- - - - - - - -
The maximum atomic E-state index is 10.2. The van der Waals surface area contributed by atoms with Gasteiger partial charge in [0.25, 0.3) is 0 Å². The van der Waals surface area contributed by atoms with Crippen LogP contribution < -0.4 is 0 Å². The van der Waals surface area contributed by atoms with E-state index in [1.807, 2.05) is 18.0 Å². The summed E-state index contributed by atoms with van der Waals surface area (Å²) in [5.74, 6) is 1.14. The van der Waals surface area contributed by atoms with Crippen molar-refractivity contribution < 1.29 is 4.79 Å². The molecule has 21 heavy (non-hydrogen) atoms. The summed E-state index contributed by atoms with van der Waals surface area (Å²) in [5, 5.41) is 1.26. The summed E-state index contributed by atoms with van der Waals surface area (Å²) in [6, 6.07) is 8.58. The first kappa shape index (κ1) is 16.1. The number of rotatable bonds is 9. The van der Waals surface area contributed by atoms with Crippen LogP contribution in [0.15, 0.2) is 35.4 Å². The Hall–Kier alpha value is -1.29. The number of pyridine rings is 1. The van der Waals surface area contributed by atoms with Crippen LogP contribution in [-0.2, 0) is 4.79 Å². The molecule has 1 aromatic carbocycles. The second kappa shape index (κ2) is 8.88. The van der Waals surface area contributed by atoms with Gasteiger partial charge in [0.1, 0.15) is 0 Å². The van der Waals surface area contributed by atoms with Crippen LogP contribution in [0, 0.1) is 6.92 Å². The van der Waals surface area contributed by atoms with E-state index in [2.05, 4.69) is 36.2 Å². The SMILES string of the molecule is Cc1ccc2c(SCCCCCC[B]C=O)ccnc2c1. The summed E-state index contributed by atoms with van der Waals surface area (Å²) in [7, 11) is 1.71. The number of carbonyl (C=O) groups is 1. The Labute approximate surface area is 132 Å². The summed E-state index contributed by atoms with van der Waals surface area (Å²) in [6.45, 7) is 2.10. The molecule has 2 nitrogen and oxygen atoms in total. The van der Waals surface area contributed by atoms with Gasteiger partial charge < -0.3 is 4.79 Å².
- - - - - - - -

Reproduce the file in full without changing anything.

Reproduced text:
The maximum atomic E-state index is 10.2. The van der Waals surface area contributed by atoms with Gasteiger partial charge in [0.25, 0.3) is 0 Å². The van der Waals surface area contributed by atoms with Crippen LogP contribution < -0.4 is 0 Å². The van der Waals surface area contributed by atoms with E-state index in [1.807, 2.05) is 18.0 Å². The summed E-state index contributed by atoms with van der Waals surface area (Å²) in [5.74, 6) is 1.14. The van der Waals surface area contributed by atoms with Crippen molar-refractivity contribution < 1.29 is 4.79 Å². The molecule has 21 heavy (non-hydrogen) atoms. The summed E-state index contributed by atoms with van der Waals surface area (Å²) in [5, 5.41) is 1.26. The summed E-state index contributed by atoms with van der Waals surface area (Å²) in [6, 6.07) is 8.58. The first kappa shape index (κ1) is 16.1. The number of rotatable bonds is 9. The van der Waals surface area contributed by atoms with Crippen LogP contribution in [0.15, 0.2) is 35.4 Å². The Hall–Kier alpha value is -1.29. The number of pyridine rings is 1. The van der Waals surface area contributed by atoms with Crippen LogP contribution in [-0.2, 0) is 4.79 Å². The molecule has 1 aromatic carbocycles. The second kappa shape index (κ2) is 8.88. The van der Waals surface area contributed by atoms with Gasteiger partial charge in [0.1, 0.15) is 0 Å². The van der Waals surface area contributed by atoms with Crippen LogP contribution in [0, 0.1) is 6.92 Å². The van der Waals surface area contributed by atoms with E-state index in [2.05, 4.69) is 36.2 Å². The SMILES string of the molecule is Cc1ccc2c(SCCCCCC[B]C=O)ccnc2c1. The summed E-state index contributed by atoms with van der Waals surface area (Å²) in [7, 11) is 1.71. The number of carbonyl (C=O) groups is 1. The Labute approximate surface area is 132 Å². The summed E-state index contributed by atoms with van der Waals surface area (Å²) in [6.45, 7) is 2.10. The molecule has 2 nitrogen and oxygen atoms in total. The van der Waals surface area contributed by atoms with Gasteiger partial charge < -0.3 is 4.79 Å².